Stroszek ★★★★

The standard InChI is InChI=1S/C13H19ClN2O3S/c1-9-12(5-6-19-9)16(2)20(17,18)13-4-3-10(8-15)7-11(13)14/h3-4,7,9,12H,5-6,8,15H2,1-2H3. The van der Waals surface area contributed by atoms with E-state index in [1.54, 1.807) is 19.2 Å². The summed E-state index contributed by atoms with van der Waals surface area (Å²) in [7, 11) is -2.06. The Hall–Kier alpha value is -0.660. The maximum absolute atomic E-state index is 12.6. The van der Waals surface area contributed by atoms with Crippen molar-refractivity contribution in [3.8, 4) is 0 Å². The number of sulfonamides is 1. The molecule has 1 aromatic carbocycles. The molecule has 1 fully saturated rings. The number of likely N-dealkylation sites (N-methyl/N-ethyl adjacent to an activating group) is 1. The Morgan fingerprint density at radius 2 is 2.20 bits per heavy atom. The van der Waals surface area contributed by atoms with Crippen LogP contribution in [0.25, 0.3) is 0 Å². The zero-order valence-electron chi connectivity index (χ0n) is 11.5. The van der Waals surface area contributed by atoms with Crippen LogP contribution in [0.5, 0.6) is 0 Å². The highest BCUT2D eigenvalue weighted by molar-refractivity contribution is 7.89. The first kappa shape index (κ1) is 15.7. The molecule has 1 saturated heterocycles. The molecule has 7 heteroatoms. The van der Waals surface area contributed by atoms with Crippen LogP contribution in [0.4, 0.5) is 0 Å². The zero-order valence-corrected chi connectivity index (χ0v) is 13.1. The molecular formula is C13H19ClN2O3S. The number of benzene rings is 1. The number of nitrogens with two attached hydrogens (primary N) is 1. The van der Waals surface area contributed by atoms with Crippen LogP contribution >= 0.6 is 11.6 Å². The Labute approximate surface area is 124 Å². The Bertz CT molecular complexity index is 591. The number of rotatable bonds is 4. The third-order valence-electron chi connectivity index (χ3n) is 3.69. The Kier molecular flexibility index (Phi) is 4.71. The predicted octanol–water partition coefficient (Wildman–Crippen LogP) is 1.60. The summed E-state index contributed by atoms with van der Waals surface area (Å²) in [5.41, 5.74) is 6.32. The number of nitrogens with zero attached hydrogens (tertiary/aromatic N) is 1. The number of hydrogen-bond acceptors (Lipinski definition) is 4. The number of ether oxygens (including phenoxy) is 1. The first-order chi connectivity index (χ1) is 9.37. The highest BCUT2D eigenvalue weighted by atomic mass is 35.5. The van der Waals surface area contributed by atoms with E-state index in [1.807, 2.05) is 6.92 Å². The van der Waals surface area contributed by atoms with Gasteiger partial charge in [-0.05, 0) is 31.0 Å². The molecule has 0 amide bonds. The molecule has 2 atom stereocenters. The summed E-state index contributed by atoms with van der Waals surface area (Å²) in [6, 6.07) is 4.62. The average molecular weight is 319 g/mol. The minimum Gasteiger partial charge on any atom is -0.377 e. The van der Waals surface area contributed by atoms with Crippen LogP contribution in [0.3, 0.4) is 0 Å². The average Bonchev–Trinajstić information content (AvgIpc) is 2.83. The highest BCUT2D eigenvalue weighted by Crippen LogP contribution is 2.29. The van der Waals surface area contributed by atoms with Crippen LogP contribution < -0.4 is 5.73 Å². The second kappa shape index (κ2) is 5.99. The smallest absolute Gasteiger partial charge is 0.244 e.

The kind of film that makes dunces out of Vincent Gallo and Harmony Korine. The whole thing bleeds the same silent fissure as the spirit. The little joys don't add up. The soul-deadening banality of living to work, anywhere in the world, and the real and figurative barriers of communication that keep us apart. And like life, it's full of discomfiting misfires and involuntary laughter. The humor often arises from the mundane absurdity, such as one sequence after their mobile home has been auctioned off when Scheitz and Bruno, gun in tow, attempt to rob a bank, find that it's closed, decide instead to rob a barber downstairs for $32, and then proceed to walk across the street and nonchalantly peruse merchandise at a grocery store. It sounds like something you'd actually hear on the local news. Herzog, by virtue of the way in which he captures people and places, bores through the medium of film and hits a raw nerve of familiar despair in provincial living. The passion we have for living is unceremoniously sapped out of us as we mature, and a change of scenery but not of heart or circumstance reveals the futility in trying to get it back. In life, I suppose, you're either the dancing chicken or the frozen one. Now doesn't that get you excited to vote?

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